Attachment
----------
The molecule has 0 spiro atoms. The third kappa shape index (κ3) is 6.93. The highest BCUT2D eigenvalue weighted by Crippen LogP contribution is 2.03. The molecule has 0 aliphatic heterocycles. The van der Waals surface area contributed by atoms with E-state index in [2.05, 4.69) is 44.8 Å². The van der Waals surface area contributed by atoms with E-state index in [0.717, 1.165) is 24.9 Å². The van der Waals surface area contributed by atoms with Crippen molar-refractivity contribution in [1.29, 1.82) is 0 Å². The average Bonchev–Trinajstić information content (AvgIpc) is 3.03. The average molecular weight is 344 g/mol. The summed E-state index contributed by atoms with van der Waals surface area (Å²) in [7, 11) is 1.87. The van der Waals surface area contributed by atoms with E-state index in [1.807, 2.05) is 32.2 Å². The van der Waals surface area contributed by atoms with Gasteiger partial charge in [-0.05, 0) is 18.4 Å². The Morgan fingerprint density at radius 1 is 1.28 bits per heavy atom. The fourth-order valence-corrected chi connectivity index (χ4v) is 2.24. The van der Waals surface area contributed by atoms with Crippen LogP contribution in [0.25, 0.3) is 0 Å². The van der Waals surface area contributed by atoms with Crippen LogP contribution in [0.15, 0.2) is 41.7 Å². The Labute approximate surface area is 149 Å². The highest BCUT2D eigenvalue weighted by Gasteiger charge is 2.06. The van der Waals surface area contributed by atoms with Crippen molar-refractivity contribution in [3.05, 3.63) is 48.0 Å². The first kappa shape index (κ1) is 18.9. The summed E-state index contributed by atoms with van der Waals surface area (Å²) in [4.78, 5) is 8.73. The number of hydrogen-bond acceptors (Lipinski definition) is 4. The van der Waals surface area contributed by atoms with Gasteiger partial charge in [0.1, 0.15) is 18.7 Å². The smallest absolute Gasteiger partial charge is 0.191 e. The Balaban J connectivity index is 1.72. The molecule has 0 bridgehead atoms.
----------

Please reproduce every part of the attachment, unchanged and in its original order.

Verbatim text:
The molecule has 0 spiro atoms. The third kappa shape index (κ3) is 6.93. The highest BCUT2D eigenvalue weighted by Crippen LogP contribution is 2.03. The molecule has 0 aliphatic heterocycles. The van der Waals surface area contributed by atoms with E-state index in [2.05, 4.69) is 44.8 Å². The van der Waals surface area contributed by atoms with E-state index in [0.717, 1.165) is 24.9 Å². The van der Waals surface area contributed by atoms with Crippen molar-refractivity contribution in [1.29, 1.82) is 0 Å². The average Bonchev–Trinajstić information content (AvgIpc) is 3.03. The average molecular weight is 344 g/mol. The summed E-state index contributed by atoms with van der Waals surface area (Å²) in [7, 11) is 1.87. The van der Waals surface area contributed by atoms with E-state index in [1.807, 2.05) is 32.2 Å². The van der Waals surface area contributed by atoms with Gasteiger partial charge in [-0.05, 0) is 18.4 Å². The Morgan fingerprint density at radius 1 is 1.28 bits per heavy atom. The fourth-order valence-corrected chi connectivity index (χ4v) is 2.24. The van der Waals surface area contributed by atoms with Crippen LogP contribution in [0.25, 0.3) is 0 Å². The van der Waals surface area contributed by atoms with Crippen LogP contribution in [0.15, 0.2) is 41.7 Å². The Labute approximate surface area is 149 Å². The highest BCUT2D eigenvalue weighted by Gasteiger charge is 2.06. The van der Waals surface area contributed by atoms with Crippen molar-refractivity contribution in [3.05, 3.63) is 48.0 Å². The first kappa shape index (κ1) is 18.9. The summed E-state index contributed by atoms with van der Waals surface area (Å²) in [4.78, 5) is 8.73. The number of hydrogen-bond acceptors (Lipinski definition) is 4. The van der Waals surface area contributed by atoms with Gasteiger partial charge in [0.1, 0.15) is 18.7 Å². The smallest absolute Gasteiger partial charge is 0.191 e. The Balaban J connectivity index is 1.72. The molecule has 0 bridgehead atoms.